TESS(Transiting Exoplanet Survey Satellite)

Nasa Has just launched TESS satellite with SpaceX. TESS satellite is going to search for exoplanets using transit method in an area 400 times larger than that covered by the Kepler mission. Kepler was launched in 2009 to discover planets like earth orbiting other stars.It was launched at Cape Canaveral Air Force Station Space Launch Complex 40 launch center using Falcon 9.

NASA other projects for searching exoplanets WFIRST, Kepler, LBTI, NN-EXPLORE, K2, Spitzer Space Telescope, Hubble Space Telescope, and they will be launching James Webb telescope in 2020. Read about all the projects here.

SpaceX falcon 9 rockets was used to take the TESS satellite into the orbit, and it is the 24th successful landing of Falcon 9 Stage One back to earth. Falcon 9 was built with the intention of reusable stage One rockets.


Kepler, which has discovered more than 4,500 potential planets and confirmed exoplanets, launched in 2009. After mechanical failure in 2013, it entered a new phase of campaigns to survey other areas of the sky for exoplanets, called the K2 mission. This enabled researchers to discover even more exoplanets, understand the evolution of stars and gain insight about supernovae and black holes.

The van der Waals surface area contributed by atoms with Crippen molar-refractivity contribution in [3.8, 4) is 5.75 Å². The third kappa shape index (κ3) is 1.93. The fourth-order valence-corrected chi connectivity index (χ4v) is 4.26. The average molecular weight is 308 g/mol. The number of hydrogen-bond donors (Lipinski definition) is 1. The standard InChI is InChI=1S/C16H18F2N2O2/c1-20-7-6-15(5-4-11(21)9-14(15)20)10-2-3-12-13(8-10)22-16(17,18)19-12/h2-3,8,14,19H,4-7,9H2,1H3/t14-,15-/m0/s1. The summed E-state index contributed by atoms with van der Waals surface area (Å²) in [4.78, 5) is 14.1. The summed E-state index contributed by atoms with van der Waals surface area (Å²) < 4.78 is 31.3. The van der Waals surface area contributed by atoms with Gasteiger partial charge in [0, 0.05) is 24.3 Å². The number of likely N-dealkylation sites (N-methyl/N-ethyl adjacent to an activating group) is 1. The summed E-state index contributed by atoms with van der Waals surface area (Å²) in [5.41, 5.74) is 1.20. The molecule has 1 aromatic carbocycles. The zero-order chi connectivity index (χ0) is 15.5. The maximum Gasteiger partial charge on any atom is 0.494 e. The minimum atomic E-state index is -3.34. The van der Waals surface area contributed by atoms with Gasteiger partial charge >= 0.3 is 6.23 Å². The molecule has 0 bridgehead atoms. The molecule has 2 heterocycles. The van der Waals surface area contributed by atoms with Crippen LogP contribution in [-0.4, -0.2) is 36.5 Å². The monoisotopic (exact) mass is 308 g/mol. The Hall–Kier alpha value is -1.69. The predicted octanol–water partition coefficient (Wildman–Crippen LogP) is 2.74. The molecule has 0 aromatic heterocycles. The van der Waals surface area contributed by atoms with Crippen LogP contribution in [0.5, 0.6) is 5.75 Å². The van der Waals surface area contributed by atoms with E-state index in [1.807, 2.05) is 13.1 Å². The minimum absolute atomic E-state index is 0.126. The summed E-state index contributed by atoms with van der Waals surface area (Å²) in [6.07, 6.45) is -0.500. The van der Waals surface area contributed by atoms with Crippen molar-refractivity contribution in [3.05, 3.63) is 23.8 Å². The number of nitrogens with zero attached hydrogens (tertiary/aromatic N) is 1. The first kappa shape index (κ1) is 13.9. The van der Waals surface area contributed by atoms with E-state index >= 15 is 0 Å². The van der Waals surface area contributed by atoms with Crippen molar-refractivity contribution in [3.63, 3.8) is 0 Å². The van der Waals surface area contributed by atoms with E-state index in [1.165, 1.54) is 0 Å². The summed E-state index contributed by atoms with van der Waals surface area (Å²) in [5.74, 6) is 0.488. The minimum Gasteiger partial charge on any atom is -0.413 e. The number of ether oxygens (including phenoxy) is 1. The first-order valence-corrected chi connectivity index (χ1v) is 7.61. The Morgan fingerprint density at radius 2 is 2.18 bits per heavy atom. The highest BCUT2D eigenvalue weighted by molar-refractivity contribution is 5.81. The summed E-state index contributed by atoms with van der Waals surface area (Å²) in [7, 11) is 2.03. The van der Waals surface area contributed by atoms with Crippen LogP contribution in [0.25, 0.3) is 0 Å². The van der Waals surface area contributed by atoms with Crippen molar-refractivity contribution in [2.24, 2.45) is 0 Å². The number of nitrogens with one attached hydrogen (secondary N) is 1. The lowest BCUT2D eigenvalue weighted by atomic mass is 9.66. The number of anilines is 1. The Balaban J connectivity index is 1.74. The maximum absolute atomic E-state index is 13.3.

Soon, Kepler’s mission will end, and it will be abandoned in space, orbiting the sun and never getting any closer to Earth than the moon. As Kepler is running out of fuel NASA has launched TESS.

What is the Mission of TESS


To find habitable planets around the stars which we see in the sky. TESS will be discovering thousands of exoplanets which orbit around the brightest star in the sky. It has 2 year period in which it will be monitoring over 2 lakhs stars and covering about 85 percent of the sky. It will be looking for temporary drops of brightness caused by planets transit. This first-ever spaceborne all-sky transit survey will identify planets ranging from Earth-sized to gas giants, around a wide range of stellar types and orbital distances.

TESS will orbit in a highly elliptical orbit which will help to maximize the satellites image. It will complete a single orbit in 13.7-day, that no spacecraft has ever occupied before.

The orbit will take TESS farthest to 373,000 KM and closest to 108,000 KM. The satellite will transmit the data quickly and efficiently when closest to the earth.

But TESS won’t get there for a while. After a number of engine firings and one dramatic maneuver — a close flyby of the moon on May 17 — TESS will arrive in its final orbit in mid-June, if all goes according to plan. The science campaign will start shortly thereafter.

The TESS mission is capped at $200 million, not including launch costs (which added another $87 million, NASA officials said).

Lets hope this satellite will give us some earth like planets and data to search for life in other planets.

Originally published at ReviewStories.

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